SM Megamall, Philippines; photo by deckchua (source: Flickr Creative Commons)

I’m not one for proverbs as they tend to be overly reductive and are often used to win arguments simply on the strength of their own renown. But as far as aphorisms go, ‘wealth is wasted on the rich’ is a pretty good one.

Most people understand trite sayings like ‘the best things in life are free’, yet the model of happiness through material acquisition has resoundingly triumphed over other, non consumption-based ideologies. Never mind that it’s inherently unsustainable and that one group or individual’s gain is too often predicated on another’s loss.

But large cracks in the growth based consumption model have been highlighted by the climate crisis and global economic downturn. Other voices are being raised. Recent inroads in alternative, non-growth based economic models that consider environmental issues and sustainability have been made by Nobel prize winner Elinor Ostrom and other forward thinking economists such as Pavan Sukhdev, Noreena Hertz and the New Economics Foundation.

Don’t get me wrong – my knowledge of economics is far from comprehensive and I’m not denying the potential benefits of economic growth in some regions of the world, but I am encouraging you all to check out the work being done by the above economists as well as a recent piece in the Guardian by Christopher Doll entitled ‘Beyond green growth: why we need a world without economic growth’.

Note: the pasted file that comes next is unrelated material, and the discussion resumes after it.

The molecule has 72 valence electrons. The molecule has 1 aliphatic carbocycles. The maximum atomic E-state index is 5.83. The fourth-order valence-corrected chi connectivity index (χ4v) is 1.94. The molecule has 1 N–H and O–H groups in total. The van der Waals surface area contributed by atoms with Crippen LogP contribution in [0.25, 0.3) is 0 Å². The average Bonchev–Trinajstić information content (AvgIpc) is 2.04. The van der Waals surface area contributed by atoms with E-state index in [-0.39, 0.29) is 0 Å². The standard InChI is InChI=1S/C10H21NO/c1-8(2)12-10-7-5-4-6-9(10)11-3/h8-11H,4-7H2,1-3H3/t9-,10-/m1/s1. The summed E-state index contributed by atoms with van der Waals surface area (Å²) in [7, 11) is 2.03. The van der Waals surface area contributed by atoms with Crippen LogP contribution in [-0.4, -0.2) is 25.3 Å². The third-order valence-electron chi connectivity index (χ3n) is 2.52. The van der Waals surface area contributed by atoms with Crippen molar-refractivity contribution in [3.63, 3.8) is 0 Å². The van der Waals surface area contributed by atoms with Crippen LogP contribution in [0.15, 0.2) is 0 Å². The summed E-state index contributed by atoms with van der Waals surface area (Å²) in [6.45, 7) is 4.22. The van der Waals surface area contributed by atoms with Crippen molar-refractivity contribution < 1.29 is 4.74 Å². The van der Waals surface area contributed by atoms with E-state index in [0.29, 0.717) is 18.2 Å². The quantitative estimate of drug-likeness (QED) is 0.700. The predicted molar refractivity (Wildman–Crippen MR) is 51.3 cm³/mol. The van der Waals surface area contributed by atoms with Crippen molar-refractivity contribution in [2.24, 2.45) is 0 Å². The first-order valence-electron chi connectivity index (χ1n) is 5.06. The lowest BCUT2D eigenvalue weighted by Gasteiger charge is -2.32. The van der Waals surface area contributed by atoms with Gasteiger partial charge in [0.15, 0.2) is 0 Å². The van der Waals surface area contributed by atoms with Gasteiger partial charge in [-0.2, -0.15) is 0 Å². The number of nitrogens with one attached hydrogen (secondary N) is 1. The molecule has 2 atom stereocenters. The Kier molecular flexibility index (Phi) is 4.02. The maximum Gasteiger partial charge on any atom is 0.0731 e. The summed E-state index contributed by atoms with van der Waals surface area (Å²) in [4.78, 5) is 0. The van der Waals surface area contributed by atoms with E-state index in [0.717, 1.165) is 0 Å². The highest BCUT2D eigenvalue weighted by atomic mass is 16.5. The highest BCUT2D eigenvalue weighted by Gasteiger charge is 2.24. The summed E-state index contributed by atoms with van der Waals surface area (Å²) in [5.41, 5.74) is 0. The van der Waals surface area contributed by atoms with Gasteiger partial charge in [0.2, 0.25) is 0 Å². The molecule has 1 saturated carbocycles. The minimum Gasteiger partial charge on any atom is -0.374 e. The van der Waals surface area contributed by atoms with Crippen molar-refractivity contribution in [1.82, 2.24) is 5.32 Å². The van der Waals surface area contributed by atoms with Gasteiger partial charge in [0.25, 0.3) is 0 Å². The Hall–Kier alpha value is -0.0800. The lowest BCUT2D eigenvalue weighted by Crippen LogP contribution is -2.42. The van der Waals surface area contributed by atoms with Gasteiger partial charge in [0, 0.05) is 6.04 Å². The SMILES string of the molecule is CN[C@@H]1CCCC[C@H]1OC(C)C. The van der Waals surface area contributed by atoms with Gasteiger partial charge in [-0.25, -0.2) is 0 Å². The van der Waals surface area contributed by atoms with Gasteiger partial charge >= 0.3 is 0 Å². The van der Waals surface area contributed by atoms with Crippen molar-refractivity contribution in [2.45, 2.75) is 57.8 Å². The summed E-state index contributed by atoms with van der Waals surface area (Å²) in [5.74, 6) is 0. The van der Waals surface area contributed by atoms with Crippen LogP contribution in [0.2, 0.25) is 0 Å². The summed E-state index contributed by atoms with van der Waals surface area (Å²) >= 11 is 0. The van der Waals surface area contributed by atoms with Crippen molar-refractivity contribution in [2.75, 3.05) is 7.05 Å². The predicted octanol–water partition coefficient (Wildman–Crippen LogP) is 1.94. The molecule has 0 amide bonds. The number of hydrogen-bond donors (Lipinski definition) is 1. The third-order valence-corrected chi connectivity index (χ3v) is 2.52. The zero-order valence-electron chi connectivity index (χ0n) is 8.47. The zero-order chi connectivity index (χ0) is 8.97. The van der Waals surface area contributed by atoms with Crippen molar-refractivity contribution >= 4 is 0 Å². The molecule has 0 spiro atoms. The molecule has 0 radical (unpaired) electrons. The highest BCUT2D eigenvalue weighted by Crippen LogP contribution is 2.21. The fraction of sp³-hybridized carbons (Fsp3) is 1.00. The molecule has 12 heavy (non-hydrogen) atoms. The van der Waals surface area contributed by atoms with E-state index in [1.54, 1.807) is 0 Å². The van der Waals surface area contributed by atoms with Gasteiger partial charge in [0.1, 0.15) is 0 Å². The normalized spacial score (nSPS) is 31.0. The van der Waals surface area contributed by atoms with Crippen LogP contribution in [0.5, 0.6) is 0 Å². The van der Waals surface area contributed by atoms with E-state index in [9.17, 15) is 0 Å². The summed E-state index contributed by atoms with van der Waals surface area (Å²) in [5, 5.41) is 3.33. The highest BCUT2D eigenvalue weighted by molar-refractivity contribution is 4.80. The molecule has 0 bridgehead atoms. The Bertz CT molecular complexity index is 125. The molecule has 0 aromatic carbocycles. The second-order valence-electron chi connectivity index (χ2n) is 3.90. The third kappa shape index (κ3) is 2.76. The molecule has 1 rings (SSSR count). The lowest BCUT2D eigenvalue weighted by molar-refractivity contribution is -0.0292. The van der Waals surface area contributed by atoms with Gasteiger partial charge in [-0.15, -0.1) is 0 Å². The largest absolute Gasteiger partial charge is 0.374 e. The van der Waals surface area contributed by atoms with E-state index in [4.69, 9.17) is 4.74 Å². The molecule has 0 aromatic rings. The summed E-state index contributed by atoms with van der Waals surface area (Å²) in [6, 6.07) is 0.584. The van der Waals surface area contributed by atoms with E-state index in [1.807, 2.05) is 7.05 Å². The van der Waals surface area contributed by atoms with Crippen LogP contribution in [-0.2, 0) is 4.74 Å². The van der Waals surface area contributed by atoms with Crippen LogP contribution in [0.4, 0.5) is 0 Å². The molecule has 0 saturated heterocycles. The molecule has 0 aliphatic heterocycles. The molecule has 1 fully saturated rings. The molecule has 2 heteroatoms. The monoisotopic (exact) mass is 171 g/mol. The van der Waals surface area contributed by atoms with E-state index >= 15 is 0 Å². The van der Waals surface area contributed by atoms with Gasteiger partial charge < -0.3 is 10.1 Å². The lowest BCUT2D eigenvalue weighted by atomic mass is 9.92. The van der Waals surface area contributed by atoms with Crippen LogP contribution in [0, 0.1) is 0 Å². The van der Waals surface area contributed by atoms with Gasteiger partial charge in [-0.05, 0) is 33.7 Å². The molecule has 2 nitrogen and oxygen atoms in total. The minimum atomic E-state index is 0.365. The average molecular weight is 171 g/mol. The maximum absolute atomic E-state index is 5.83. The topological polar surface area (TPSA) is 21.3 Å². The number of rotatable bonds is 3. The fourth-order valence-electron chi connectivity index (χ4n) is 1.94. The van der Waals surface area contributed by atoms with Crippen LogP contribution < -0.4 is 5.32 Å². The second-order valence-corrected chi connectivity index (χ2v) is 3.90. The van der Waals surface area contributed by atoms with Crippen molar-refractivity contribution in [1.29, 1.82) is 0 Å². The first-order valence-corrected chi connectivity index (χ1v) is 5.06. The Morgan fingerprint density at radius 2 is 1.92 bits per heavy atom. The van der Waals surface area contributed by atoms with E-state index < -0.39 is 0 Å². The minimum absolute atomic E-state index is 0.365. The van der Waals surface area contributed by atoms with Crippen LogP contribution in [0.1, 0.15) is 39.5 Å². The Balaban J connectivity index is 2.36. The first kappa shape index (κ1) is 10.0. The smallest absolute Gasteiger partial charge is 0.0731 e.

So, beyond concepts of green growth or sustainable growth there is also that of ‘no growth’. The latter is distinguished by the fact that it does not equate ‘development’ with economic expansion. The so-called steady state economy would look very different than our current system. We may share jobs, which would mean less income but, if we must still believe that time is money, increasing our time capital would afford us the luxury of doing the things that money can’t, or would no longer be needed to, buy.

–Christopher Doll

I also encourage everyone to watch The Story of Stuff with Annie Leonard for a great illustration of the flaws in our consumption-based economic system.

About The Author: Graham Land

Greenfudge editor and London-based writer Graham Land grew up in the suburbs of Washington, DC, where he was part of the local hardcore punk scene, playing in several bands. Through this musical movement he became involved in grass roots interests such as anti-racist activism, animal rights and Ecology. In 2000 he relocated to Europe, eventually earning an MA from Malmö University in Sweden. He has also lived in Japan, Ireland, Portugal and Greece.


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